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The National Science Foundation Graduate Research Fellowship Application can be a daunting and intimidating undertaking. To lend a hand and provide some direction, I have compiled a list of tips for approaching the NSF GRFP Application.

1. Read the guidelines!

Read the NSF GRFP Solicitation. This document provides all the guidelines you will need to complete your application. For example, your application can’t suggest anything related to clinical trials and must stick to “basic science.” The 2021-2022 GRFP Solicitation can be found here.

2. Do your homework.

Know what you’re getting into! There are many resources on the NSF GRFP. You can attend talks, panels, and Q&A sessions held by the NSF. Be sure to talk to Kayleigh Anderson, a wonderful resource on the UCI campus. This information can help especially with the “Broader Impacts” and “Intellectual Merit,” essential sections of your statement and proposal. 

3. Don’t go in alone!

One of the most important steps is to make sure that you have guidance and support going into your application. Make sure your PI or a willing advisor is on board!

4. What can you bring to the field?

A great way to showcase your scholarship is to explore what is missing from your field. Ask yourself: What requires further research? What perspective can you bring? What’s missing? Consider these questions with your PI. Discussion with peers can also be helpful! And remember, the personal statement is just as important as your proposal. The NSF wants to see how your past experiences qualify your potential to be an impactful scientist; it’s part of your intellectual merit!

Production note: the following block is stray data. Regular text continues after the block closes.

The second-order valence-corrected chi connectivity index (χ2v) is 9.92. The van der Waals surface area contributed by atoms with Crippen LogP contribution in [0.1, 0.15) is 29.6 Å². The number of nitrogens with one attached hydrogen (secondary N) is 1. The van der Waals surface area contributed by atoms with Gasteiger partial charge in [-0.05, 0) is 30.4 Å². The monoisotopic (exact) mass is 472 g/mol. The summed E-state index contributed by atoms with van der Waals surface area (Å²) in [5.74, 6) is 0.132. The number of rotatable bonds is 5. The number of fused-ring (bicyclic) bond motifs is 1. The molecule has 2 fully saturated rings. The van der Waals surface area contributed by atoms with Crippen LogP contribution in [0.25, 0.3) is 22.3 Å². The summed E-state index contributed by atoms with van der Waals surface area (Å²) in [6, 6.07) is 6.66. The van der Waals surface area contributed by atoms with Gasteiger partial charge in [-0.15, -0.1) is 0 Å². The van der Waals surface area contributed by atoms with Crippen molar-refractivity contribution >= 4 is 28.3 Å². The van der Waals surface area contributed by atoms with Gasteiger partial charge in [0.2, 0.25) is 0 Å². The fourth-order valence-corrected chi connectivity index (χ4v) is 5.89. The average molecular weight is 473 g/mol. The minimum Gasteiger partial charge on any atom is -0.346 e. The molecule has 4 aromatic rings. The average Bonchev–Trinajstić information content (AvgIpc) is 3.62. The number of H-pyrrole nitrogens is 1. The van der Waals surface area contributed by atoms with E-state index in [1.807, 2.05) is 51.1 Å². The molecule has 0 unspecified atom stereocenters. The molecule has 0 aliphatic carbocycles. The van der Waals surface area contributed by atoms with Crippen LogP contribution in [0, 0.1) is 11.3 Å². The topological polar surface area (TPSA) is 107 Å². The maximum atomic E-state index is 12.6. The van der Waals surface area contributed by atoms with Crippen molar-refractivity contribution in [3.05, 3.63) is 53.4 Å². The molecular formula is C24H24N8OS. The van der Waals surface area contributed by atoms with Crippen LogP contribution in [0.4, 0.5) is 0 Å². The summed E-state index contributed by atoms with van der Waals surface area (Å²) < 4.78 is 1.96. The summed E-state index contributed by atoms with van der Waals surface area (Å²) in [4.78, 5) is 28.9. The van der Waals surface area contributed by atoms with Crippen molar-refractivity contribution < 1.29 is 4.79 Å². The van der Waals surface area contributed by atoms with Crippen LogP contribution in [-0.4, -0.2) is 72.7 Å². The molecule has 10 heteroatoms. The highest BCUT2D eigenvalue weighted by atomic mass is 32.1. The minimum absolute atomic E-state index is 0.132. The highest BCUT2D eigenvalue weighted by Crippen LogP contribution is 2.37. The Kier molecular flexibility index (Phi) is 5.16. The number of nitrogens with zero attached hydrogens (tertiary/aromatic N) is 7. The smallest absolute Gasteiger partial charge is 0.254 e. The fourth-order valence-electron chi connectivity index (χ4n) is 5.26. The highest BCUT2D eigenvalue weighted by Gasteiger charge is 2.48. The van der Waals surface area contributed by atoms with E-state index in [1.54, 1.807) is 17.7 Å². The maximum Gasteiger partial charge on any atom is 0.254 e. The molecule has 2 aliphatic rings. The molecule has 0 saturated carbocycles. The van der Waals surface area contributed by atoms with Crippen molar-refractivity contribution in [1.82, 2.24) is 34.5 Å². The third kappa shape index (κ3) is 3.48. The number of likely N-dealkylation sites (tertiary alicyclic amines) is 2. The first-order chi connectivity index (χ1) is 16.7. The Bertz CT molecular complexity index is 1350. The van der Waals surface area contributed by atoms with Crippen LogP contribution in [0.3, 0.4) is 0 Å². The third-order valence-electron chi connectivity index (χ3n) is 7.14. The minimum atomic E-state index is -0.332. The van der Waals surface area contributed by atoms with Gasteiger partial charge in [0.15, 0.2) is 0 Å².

5. Plan ahead.

Creating an outline or checklist for your thoughts and ideas is crucial. Outlines are helpful for assembling your ideas and checklists ensure you include all the right details. Use whatever works for you! You can use a whiteboard to map out your thoughts, a simple word processor to make it easy to edit, or the organizational app of your choosing!

6. Reread and revise. 

Once you have your statements on paper, have others peer-review it. You should have at least three other sets of eyes, with at least one person from outside your field. They can help you make sure your ideas are clear and easy to understand. You can also book an appointment with a fellowship mentor through the UCI Graduate Division. Your PI will be helpful at this stage too. At the same time, respect your peer reviewers’ time and communicate with them well in advance before sending them a draft. Remember, you will go through a lot of revision so don’t be afraid to have even 10 drafts!

7. Learn from the past.

Past GRFP winners and their reviewers’ comments can prove to be excellent resources. You can see what worked and what could be improved in others’ applications. They can inspire new ideas and help you keep your eye on the fellowship. You can use this database for examples.

Co-authored by Alexis Danielle Guerra and Jacqueline Markham